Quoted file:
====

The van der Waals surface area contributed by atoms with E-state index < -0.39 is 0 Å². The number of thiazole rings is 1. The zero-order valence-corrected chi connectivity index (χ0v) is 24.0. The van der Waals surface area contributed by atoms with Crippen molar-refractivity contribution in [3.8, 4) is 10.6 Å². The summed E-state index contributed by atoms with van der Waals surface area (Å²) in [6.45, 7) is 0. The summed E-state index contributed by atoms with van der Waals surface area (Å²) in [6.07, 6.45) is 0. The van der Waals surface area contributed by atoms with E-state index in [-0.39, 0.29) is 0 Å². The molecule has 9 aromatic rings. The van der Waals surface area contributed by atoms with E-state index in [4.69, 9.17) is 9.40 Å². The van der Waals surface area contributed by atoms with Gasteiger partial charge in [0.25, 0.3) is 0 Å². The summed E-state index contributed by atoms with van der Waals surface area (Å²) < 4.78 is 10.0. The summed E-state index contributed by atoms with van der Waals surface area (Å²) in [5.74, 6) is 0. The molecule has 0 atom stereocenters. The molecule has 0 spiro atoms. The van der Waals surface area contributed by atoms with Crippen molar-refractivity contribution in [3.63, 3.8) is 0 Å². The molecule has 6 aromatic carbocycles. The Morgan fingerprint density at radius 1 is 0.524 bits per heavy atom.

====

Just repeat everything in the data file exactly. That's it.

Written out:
The van der Waals surface area contributed by atoms with E-state index < -0.39 is 0 Å². The number of thiazole rings is 1. The zero-order valence-corrected chi connectivity index (χ0v) is 24.0. The van der Waals surface area contributed by atoms with Crippen molar-refractivity contribution in [3.8, 4) is 10.6 Å². The summed E-state index contributed by atoms with van der Waals surface area (Å²) in [6.45, 7) is 0. The summed E-state index contributed by atoms with van der Waals surface area (Å²) in [6.07, 6.45) is 0. The van der Waals surface area contributed by atoms with E-state index in [-0.39, 0.29) is 0 Å². The molecule has 9 aromatic rings. The van der Waals surface area contributed by atoms with E-state index in [4.69, 9.17) is 9.40 Å². The van der Waals surface area contributed by atoms with Gasteiger partial charge in [0.25, 0.3) is 0 Å². The summed E-state index contributed by atoms with van der Waals surface area (Å²) < 4.78 is 10.0. The summed E-state index contributed by atoms with van der Waals surface area (Å²) in [5.74, 6) is 0. The molecule has 0 atom stereocenters. The molecule has 0 spiro atoms. The van der Waals surface area contributed by atoms with Crippen molar-refractivity contribution in [3.63, 3.8) is 0 Å². The molecule has 6 aromatic carbocycles. The Morgan fingerprint density at radius 1 is 0.524 bits per heavy atom.